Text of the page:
interesting places, and their behavior during flares helps us to
learn about the structure in general. Read on!
Supra-arcade downflows in the April 21 flare
We see over and over again that the combination of different kinds of data
helps us to look at scientific problems from new angles. This week's
nugget combines imagery from TRACE and spectroscopy from SoHO/SUMER for a
closer look at an enigmatic solar phenomenon.
Footpoints slipping along
As we discussed a couple of weeks ago, the footpoints of coronal loops are
where the magnetic field connects to/through the photosphere. Changes in
the location and in the "color" of the hard X-radiation tell us about the
evolution of the magnetic field and of the population of charged particles
which are responsible for the radiation.
A New Word in the English Vocabulary?
Every mission produces its own stock of jargon, and Yohkoh is no
exception. Here's a bit of obscure terminology that has already found its
way into a new space mission.
Setting the Record Straight on Big Flares
When we count the number of solar flares, how many big ones should we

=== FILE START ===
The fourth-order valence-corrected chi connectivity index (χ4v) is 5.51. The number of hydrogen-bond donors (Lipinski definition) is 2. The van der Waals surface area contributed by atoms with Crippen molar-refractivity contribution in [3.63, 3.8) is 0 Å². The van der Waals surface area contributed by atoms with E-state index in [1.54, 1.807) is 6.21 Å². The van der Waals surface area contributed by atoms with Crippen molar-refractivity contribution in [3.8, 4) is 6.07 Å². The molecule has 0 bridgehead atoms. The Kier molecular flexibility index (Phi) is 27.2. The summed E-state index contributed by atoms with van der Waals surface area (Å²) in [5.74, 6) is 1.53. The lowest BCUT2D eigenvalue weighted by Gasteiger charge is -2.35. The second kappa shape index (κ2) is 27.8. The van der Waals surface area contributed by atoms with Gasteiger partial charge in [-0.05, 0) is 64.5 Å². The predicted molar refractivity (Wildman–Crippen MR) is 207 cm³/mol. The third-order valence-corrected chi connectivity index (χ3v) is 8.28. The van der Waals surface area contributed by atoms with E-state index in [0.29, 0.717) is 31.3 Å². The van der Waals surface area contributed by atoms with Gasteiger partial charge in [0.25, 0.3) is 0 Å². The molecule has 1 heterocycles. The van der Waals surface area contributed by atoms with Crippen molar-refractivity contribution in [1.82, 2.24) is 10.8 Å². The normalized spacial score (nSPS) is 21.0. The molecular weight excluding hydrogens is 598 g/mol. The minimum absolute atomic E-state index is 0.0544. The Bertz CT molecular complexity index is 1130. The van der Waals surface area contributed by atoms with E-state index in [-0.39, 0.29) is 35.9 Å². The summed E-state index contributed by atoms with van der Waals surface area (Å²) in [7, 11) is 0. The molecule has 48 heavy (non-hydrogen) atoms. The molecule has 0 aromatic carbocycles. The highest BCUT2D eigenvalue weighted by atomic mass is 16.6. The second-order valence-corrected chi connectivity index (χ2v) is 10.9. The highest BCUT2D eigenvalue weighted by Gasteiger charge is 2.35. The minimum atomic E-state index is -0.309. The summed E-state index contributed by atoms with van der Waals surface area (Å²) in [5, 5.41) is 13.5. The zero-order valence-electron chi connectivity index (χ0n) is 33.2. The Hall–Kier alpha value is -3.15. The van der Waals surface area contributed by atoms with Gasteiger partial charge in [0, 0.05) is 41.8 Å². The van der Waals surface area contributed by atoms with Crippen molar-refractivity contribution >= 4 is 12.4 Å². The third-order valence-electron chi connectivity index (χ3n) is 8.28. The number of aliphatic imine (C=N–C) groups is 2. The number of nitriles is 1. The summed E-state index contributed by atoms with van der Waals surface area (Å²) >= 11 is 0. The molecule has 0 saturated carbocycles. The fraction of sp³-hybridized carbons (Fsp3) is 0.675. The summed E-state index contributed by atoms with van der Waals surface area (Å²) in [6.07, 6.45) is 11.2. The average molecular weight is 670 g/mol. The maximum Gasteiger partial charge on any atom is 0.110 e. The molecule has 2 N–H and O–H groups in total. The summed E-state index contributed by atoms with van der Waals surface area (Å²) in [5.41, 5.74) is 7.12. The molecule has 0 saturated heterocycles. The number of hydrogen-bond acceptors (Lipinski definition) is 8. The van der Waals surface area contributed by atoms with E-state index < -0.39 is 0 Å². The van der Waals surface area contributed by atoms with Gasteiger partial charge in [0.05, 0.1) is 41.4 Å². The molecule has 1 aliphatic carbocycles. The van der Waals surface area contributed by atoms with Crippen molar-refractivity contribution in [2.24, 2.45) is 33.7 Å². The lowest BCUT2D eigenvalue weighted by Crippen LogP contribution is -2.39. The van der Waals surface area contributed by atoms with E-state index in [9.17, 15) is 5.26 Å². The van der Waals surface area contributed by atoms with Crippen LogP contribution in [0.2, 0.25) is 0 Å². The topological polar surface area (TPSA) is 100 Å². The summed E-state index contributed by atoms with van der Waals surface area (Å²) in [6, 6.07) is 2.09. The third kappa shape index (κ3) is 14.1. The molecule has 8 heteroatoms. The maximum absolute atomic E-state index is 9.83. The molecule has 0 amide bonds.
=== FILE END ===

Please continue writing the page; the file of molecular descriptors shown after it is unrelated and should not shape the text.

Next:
expect, and how many really big ones? Previous nuggets have
pointed out an apparent shortfall of the biggest flares during some time
periods, but new analysis suggests that we might have been mistaken.
RHESSI's First Big Flare -- The New and the Newer
Our current model of CME-related flares includes a description of how
coronal arcades are built. But this week's nugget introduces some
observational details that may help us to refine the specifics of the
Coronal Oscillations and Type II Bursts
Magnetic fields can exert pressure and support tension, and as a
consequence they can oscillate when disturbed -- no abstract idea, these
oscillations have been observed. This week's Nugget asks if the
disturbances which set off the oscillations may simultaneously be
responsible for another enigmatic solar phenomenon: Type II radio bursts.
Precise Hard X-ray Measurements
The highest-energy photons -- hard X-rays and gamma rays -- are very
difficult to make images with, because they do not respond to lenses and
mirrors in the same way as lower-energy photons. We use "modulation
collimators", a kind of masking, to create images of hard X-ray sources